The stockgrowers, joined by the Sitz Angus Ranch and rancher Bill Myers, filed their lawsuit in late May. Their lawsuit asks a Madison County state judge to order the Montana Department of Livestock to remove all bison from the Horse Butte area in Montana each spring, regardless of new information or changed circumstances.
Horse Butte, located north of West Yellowstone, Montana, occupies a peninsula of land that extends westward into Hebgen Lake. The butte is surrounded on three sides by water and the landowners welcome grazing bison.
In May, the Department of Livestock hazed bison back into Yellowstone National Park from private property on Horse Butte over the objections of the residents and landowners. At the time, Yellowstone was still snow-covered, forcing the bison and their calves to struggle for forage inside the park when spring grass was readily available on Horse Butte.
"We welcome bison on our property," says Joanne Mayo, owner of 15 acres on Horse Butte. "Given cattle no longer graze Horse Butte at any time of year, it is unnecessary for DOL to force bison back into the park."
Karrie Taggart, a Horse Butte homeowner and organizer of a neighborhood association called Horse Butte Neighbors of Buffalo (HOBNOB) is also seeking more tolerance for bison. "Residents across Horse Butte post signs saying that buffalo are welcome on their properties. This year over 150 buffalo from Horse Butte were sent to slaughter even though there wasn't a cow in sight."
The Interagency Bison Management Plan (IBMP) finalized in 2000 dictates how bison are managed outside of Yellowstone and calls for adaptation to changing circumstances. The IBMP agencies used this provision this spring to give the beleaguered bison population an opportunity to gain some strength while the snow melted in Yellowstone.
The Montana Stockgrowers Association asked a judge to force the Department of Livestock to haze bison off the butte by the May 15 deadline assigned in 2000. While the risk of disease transmission to cattle has been cited to justify the capture and slaughter of Yellowstone bison, in this case the Montana Stockgrowers Association has demanded that bison not be allowed even on cattle-free private and public lands in Montana.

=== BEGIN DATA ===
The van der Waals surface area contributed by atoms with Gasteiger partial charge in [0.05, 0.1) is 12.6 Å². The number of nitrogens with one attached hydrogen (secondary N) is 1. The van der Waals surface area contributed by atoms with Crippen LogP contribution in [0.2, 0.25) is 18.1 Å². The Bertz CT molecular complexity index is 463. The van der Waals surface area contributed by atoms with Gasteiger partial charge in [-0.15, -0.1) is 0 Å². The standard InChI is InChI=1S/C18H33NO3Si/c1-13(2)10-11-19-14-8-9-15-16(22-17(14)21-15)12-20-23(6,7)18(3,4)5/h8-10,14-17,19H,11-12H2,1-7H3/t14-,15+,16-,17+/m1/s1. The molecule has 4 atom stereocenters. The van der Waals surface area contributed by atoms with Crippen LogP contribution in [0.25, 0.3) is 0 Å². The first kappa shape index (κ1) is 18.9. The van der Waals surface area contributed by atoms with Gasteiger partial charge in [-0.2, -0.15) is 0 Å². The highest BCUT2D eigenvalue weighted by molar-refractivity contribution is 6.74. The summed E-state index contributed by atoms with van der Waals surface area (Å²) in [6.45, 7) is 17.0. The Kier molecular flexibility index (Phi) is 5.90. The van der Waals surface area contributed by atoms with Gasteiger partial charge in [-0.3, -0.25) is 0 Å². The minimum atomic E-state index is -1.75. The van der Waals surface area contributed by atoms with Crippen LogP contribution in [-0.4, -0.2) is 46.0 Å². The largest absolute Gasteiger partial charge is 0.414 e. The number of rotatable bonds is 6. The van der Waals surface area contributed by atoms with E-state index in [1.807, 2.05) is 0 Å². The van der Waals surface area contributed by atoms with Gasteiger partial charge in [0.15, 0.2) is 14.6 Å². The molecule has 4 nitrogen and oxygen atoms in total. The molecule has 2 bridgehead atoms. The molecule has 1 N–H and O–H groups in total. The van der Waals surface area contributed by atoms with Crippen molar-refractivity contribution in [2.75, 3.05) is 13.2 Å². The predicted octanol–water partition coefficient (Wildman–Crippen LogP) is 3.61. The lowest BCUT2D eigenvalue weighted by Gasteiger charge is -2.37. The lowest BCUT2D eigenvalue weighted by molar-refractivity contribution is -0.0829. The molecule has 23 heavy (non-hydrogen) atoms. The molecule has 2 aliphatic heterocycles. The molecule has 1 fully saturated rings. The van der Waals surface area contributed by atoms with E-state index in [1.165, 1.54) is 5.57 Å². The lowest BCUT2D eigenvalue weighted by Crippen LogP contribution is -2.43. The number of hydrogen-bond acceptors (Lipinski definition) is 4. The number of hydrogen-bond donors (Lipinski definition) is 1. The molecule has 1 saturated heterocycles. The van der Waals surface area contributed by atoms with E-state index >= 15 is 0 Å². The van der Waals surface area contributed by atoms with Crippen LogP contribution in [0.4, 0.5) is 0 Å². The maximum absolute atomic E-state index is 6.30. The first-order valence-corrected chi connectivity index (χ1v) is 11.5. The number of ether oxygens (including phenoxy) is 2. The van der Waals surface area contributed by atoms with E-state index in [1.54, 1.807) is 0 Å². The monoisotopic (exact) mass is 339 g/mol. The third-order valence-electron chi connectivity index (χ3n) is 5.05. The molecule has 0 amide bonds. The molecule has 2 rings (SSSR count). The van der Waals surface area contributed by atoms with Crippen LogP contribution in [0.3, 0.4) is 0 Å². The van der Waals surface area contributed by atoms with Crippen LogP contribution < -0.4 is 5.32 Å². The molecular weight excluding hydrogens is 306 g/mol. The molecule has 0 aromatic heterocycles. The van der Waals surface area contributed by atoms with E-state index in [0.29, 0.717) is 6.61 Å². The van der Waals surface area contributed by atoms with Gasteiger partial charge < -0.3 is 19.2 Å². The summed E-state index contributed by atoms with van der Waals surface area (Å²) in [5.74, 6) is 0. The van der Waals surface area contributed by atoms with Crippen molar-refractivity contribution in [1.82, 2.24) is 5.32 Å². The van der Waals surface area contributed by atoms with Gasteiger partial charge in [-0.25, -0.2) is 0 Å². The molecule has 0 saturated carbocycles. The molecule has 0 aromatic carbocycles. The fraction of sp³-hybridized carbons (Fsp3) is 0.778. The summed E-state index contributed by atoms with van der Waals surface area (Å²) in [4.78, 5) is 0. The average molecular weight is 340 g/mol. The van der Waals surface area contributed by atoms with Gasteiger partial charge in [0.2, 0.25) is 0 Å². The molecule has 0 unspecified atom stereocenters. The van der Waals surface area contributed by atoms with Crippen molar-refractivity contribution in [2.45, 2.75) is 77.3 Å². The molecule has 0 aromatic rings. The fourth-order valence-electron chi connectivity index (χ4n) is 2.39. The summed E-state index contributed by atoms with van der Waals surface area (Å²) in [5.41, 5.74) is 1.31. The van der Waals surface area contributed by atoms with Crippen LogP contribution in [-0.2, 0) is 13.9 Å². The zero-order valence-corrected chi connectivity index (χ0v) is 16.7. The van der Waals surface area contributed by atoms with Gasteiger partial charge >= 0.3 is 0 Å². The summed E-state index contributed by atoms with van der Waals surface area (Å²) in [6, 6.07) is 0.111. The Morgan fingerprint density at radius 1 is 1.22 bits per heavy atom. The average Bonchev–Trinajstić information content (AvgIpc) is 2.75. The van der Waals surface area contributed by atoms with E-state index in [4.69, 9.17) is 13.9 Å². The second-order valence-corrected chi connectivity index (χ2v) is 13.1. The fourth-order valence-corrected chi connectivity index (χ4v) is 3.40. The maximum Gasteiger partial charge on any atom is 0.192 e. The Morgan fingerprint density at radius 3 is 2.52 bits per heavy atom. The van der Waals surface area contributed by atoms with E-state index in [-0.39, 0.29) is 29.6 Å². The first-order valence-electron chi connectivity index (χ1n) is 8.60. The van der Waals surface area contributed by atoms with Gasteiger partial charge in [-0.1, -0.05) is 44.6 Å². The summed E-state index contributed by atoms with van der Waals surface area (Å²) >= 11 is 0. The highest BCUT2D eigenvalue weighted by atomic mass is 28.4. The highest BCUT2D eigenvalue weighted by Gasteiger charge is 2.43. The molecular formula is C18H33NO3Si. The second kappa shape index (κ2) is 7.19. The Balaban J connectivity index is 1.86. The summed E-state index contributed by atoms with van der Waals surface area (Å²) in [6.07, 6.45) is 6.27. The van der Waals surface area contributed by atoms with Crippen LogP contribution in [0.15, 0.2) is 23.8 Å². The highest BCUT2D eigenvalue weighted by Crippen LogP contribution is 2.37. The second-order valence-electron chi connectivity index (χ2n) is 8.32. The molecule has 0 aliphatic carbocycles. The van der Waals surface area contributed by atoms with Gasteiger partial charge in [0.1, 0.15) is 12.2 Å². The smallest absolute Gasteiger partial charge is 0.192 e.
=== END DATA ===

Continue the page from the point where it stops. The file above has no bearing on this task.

Bison are the only native wild-game animal still unnaturally confined to the political boundaries of a park. More than 1,400 bison -- about one-third of the nation's last remaining genetically pure herds -- were slaughtered this past winter while leaving Yellowstone in search of food.
"Bison are native wildlife in Montana and are in critical need of habitat outside the park," says GYC's Amy McNamara. "Practical solutions exist to provide native bison with habitat outside the park while also ensuring they don't commingle with livestock. Through their lawsuit the Montana Stockgrowers Association is asserting that bison should never be able to leave the park even when cattle are not present."
NRDC's Louisa Willcox adds, "Bison, elk, and other wildlife are doing what is needed to survive in heavy snow winters like the last one. They migrate to lower elevation lands in search of grass. This problem is not going away, but there is a simple fix: let buffalo graze on Horse Butte. The Montana Stockgrowers Association should be trying to work out a solution instead of bullying the state and running roughshod over the wishes of the property owners on Horse Butte with their heavy-handed tactics."
GYC and NRDC are committed to continuing their work with government agencies and private landowners to provide cattle-free zones outside of Yellowstone where bison have room to roam and are treated like the state's other wildlife.
The Horse Butte property owners and residents seeking intervention are Edith Ford, Joanne Mayo, Ed Millspaugh, Tom Sheperd, Ann Stovall, Joann Stovall, Karrie Taggart, and Jeannette Therien. These individuals, along with GYC and NRDC, are represented by the Bozeman office of Earthjustice, a public-interest environmental law firm.